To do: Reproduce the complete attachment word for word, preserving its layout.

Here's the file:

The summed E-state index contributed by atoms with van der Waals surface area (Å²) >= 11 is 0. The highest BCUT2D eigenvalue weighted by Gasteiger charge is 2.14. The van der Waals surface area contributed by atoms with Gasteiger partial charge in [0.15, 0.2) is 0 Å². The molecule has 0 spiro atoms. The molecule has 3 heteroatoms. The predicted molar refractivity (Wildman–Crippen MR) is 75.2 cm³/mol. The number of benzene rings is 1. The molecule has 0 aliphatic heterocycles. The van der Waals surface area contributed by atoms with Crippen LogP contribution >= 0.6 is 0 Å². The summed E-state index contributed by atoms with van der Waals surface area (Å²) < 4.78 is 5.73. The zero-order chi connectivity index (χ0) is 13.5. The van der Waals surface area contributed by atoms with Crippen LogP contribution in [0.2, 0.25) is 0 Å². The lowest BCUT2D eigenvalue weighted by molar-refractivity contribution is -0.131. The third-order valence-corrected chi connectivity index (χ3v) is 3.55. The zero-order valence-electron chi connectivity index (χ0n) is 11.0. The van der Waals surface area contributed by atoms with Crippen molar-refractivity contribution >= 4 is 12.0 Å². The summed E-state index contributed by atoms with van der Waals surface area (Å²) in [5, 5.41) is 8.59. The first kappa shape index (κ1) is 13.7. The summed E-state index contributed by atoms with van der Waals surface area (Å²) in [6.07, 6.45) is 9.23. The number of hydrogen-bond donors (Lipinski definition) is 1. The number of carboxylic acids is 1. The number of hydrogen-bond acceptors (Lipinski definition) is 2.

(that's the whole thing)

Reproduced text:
The summed E-state index contributed by atoms with van der Waals surface area (Å²) >= 11 is 0. The highest BCUT2D eigenvalue weighted by Gasteiger charge is 2.14. The van der Waals surface area contributed by atoms with Gasteiger partial charge in [0.15, 0.2) is 0 Å². The molecule has 0 spiro atoms. The molecule has 3 heteroatoms. The predicted molar refractivity (Wildman–Crippen MR) is 75.2 cm³/mol. The number of benzene rings is 1. The molecule has 0 aliphatic heterocycles. The van der Waals surface area contributed by atoms with Crippen LogP contribution >= 0.6 is 0 Å². The summed E-state index contributed by atoms with van der Waals surface area (Å²) < 4.78 is 5.73. The zero-order chi connectivity index (χ0) is 13.5. The van der Waals surface area contributed by atoms with Crippen LogP contribution in [0.2, 0.25) is 0 Å². The lowest BCUT2D eigenvalue weighted by molar-refractivity contribution is -0.131. The third-order valence-corrected chi connectivity index (χ3v) is 3.55. The zero-order valence-electron chi connectivity index (χ0n) is 11.0. The van der Waals surface area contributed by atoms with Crippen molar-refractivity contribution >= 4 is 12.0 Å². The summed E-state index contributed by atoms with van der Waals surface area (Å²) in [5, 5.41) is 8.59. The first kappa shape index (κ1) is 13.7. The summed E-state index contributed by atoms with van der Waals surface area (Å²) in [6.07, 6.45) is 9.23. The number of hydrogen-bond donors (Lipinski definition) is 1. The number of carboxylic acids is 1. The number of hydrogen-bond acceptors (Lipinski definition) is 2.